Black History Month: CMA Connect

On February 18, 2021, we gathered to discuss and share resources about Black History Month and how you use them to craft Children’s media. The conversation was led by the amazing Ed Greene, who graciously donated his time in memory of Erica Branch-Ridley.

Ed has been a CMA member since 2014. His passion and focus is on building culturally relevant partnerships, policies, and program practices that benefit children and families in the digital age. He formerly served as VP, Children, Youth, and Digital Media Literacy Initiatives at the Hispanic Information and Telecommunications Network (HITN), and is currently a Senior Outreach Advisor at Wonder Why Consulting. Among his diverse experience, he was the director of global outreach for Sesame Workshop, a former elected board member of the National Association for the Education of Young Children, and currently serves as a trustee of the Coalition for Quality Children’s Media.

Ed Greene hosts CMA Connect.

Below please find the resources shared by members as well as some CMA has compiled. Please read through them and reference this month, and throughout the year.

Additionally please continue to share anti-racism resources and use these assets as well: Resources About Racism and Bias for the Children’s Media Community.

Black history and American history are one and the same. We encourage everyone to spend time learning more about African American history during February and beyond.

See you at the next CMA Connect on March 18th!

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Black History Resources:

Resources shared by members at CMA Connect:

Research:

Content:

Creators/Innovators:

  • Joya Sherill – Joya’s Fun School was a children’s series that was produced and broadcast by WPIX-TV in New York City from March 1970 to December 1982.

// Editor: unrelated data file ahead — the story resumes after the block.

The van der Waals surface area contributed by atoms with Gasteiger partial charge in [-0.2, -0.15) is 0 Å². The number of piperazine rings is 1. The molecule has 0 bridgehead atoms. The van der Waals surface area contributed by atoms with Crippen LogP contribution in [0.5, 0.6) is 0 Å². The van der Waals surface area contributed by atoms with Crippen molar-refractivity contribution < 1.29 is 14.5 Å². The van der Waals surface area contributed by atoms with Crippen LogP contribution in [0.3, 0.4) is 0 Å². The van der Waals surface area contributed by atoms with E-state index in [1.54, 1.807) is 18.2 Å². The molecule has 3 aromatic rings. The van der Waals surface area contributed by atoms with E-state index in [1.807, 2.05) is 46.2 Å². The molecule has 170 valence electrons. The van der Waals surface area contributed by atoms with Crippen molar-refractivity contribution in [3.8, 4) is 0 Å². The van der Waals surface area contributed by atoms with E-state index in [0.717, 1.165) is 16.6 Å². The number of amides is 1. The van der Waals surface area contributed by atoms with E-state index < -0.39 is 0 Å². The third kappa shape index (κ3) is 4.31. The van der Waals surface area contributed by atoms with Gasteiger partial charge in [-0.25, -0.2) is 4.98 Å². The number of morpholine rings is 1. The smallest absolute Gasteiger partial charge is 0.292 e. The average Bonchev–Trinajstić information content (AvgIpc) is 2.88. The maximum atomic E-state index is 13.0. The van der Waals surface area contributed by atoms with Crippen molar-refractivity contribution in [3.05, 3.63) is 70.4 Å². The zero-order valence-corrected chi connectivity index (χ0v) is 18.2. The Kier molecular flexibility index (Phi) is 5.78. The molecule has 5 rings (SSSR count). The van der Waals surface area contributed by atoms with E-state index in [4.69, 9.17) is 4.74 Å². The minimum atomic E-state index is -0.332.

• Emmanuel Carter – host of Noggin
  • N.K. Jemisin – speculative fiction writer about the Black experience
  • Idris Goodwin – playwright, breakbeat poet, director, educator, and organizer
    • The Water Gun Song (for audiences age 6 and up) finds a parent trying to find the words to explain to a child why a water gun isn’t simply a toy
    • Act Free (for audiences age 9 and up) finds three kids wrestling with the definition of freedom
    • Nothing Rhymes with Juneteenth (for audiences age 9 and up)  finds a child and a parent trying to complete a rap for a school presentation
    • #MATTER (for audiences age 14 and up) is a two hander about former high school friends debating matters of life and race. (View the short film version here.)
    • Black Flag  (for audiences age 14 and up) finds two new dorm-mates excited to start their freshman year together, until one decides to decorate their room with a little piece of ‘Southern pride.’ (View the short film version here).
  • Lorea Martinez – HEART in Mind Consulting, a company dedicated to helping schools and organizations integrate Social Emotional Learning in their practices, products, and learning communities

Content Development Resources:

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